Although the New York Convention on the Recognition and Enforcement of Foreign Arbitral Awards offers a transnational legal framework for the recognition and enforcement of arbitral awards, the difficult reality is that mere adoption of the convention by a particular jurisdiction is not necessarily an indication of voluntary compliance by a losing party. And, it provides no security that an award may not be set aside or annulled by domestic courts clothed with curial or supervisory jurisdiction. Enforcement of an arbitral award is a complex and costly legal undertaking that requires proactive and strategic steps to counteract or overcome any legal impediments.

Are the courts and judges supportive of arbitration?
An arbitral award on its own, absent voluntary compliance by a losing party is not enforceable; the award requires recognition and enforcement by the courts. The attitude, approach and role of courts and indeed judges, requires careful consideration; particularly in jurisdictions with less developed or developing judicial institutions. Save for substantive jurisdictional grounds, or material irregularity touching on lack of due process, which may arise in arbitration proceedings, courts must, in general, be consistent and non-interferent in enhancing and safeguarding both the arbitral process, as well as facilitating enforcement of the arbitral award that is the end product.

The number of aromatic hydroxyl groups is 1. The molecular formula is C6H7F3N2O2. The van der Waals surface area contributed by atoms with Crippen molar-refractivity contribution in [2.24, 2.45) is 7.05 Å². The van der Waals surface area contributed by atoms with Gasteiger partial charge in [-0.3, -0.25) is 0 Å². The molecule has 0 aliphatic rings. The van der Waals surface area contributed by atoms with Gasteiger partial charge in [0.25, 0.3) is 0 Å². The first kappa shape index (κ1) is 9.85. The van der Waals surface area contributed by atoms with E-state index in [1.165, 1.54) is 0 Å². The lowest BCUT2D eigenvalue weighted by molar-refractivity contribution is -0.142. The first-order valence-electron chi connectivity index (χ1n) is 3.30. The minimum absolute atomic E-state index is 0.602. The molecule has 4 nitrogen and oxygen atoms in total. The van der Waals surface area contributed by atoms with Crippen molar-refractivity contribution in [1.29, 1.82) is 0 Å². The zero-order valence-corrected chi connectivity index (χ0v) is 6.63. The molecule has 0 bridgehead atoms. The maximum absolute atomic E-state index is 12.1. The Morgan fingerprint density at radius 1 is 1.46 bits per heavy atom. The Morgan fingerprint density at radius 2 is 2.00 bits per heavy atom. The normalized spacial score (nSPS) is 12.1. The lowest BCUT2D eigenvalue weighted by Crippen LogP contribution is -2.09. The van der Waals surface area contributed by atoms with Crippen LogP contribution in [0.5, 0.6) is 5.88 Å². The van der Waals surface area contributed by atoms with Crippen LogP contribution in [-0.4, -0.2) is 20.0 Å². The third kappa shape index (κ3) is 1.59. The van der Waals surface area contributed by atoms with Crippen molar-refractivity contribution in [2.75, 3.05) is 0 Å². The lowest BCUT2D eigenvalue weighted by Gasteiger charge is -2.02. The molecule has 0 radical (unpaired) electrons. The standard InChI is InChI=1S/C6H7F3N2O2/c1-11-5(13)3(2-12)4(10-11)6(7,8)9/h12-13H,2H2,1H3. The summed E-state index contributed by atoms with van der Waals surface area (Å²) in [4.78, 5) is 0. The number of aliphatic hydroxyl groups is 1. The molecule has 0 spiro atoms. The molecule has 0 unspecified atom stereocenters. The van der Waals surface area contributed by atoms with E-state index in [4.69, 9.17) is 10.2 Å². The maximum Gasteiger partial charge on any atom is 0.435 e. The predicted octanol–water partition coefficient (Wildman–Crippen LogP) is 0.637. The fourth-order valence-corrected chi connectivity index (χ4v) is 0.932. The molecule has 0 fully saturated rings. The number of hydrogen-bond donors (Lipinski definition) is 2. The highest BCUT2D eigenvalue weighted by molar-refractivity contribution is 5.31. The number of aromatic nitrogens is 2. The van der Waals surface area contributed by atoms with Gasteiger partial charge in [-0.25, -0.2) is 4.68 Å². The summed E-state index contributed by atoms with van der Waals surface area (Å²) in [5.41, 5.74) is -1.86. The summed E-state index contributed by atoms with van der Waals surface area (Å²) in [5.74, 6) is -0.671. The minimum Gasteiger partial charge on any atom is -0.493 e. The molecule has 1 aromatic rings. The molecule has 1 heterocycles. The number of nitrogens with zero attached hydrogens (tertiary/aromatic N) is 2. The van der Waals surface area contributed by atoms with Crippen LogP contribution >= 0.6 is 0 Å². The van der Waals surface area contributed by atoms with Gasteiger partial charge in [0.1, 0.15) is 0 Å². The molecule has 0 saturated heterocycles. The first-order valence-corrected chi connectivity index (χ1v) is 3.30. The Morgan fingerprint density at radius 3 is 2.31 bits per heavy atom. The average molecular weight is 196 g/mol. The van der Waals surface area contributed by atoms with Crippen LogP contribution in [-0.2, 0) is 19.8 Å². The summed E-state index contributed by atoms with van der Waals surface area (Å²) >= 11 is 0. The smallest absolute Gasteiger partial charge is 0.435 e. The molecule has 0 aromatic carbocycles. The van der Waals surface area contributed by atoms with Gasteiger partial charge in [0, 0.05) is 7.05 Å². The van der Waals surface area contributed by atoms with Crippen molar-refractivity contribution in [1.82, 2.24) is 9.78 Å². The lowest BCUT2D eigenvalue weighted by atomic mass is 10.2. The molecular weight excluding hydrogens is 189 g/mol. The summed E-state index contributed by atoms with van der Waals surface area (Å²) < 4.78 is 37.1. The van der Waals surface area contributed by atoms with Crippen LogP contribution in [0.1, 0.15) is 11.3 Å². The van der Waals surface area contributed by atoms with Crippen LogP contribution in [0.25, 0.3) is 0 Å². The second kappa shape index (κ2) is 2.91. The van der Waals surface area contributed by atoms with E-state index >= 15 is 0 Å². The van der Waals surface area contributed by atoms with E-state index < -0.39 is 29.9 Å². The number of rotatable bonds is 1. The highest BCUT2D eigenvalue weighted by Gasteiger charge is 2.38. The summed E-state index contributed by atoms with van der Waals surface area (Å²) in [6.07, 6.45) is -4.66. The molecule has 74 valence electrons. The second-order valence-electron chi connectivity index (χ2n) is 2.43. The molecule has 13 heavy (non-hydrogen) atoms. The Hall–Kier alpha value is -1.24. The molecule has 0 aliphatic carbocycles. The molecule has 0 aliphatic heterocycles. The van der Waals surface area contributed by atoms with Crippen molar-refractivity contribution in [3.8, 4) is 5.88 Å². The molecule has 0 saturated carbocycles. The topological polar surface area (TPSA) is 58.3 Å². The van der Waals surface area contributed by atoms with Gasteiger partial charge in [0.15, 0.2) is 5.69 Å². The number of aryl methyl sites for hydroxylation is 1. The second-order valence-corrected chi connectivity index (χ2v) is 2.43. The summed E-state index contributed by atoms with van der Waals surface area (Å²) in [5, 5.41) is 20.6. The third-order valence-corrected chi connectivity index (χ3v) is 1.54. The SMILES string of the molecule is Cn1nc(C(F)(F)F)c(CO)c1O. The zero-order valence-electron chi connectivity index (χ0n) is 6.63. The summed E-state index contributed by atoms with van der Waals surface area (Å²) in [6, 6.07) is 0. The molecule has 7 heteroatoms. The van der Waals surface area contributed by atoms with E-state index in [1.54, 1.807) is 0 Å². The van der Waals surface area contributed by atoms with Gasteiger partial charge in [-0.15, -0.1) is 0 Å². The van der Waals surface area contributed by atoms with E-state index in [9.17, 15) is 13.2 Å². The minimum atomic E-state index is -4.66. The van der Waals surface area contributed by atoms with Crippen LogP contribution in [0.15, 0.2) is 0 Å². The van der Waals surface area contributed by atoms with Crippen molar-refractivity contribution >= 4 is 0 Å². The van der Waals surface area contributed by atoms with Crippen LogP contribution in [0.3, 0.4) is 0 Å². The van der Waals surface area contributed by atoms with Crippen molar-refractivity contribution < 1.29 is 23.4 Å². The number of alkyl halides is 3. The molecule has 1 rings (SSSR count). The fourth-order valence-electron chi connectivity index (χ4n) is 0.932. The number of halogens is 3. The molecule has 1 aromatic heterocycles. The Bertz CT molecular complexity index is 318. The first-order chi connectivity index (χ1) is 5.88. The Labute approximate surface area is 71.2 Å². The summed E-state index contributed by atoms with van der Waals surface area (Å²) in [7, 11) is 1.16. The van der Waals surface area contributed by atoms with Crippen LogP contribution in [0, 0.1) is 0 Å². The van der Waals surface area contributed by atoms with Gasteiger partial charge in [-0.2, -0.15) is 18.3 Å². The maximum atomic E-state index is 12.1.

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Parties and their counsel must be alive to these realities, and must be proactive in enjoining judges to strike the right balance when faced with genuine or frivolous applications. Counsel’s knowledge of the approach of courts at any jurisdiction where enforcement may be sought is thus key, to say the least.

Conclusion
There is simply no silver bullet that is a panacea for keeping arbitration costs reasonable or manageable. A holistic approach requires taking a number of steps briefly highlighted: paying attention to negotiation and drafting of the arbitration agreement; selecting counsel that will deliver a successful and cost-efficient outcome; keeping enforcement in view; and paying adequate attention to attitude and role of supervisory courts, including where any enforcement may be pursued. These are important steps within a delicate puzzle to making arbitration successful and cost-efficient.

Whereas some relative relief by way of vaccines are now available for treatment of Covid-19 (even as we need to wait to see how effective the vaccines are), however, the unfortunate reality is that the harsh economic impact of the pandemic on businesses and indeed on global commercial activity is very telling and will be for a while – with no immediate respite in sight. Thus, business owners need to take their own destiny in their hands – should they desire to stay afloat in the prevailing economic undercurrent. Businesses must devise a strategic roadmap that leads to recovery; by adopting cost-efficient means to mitigate the risks and costs of any disputes or arbitration claims.
Kadiri is the managing partner, Mitchell Simmonds, a leading specialist arbitration and commercial dispute resolution law firm based in Canary Wharf, London.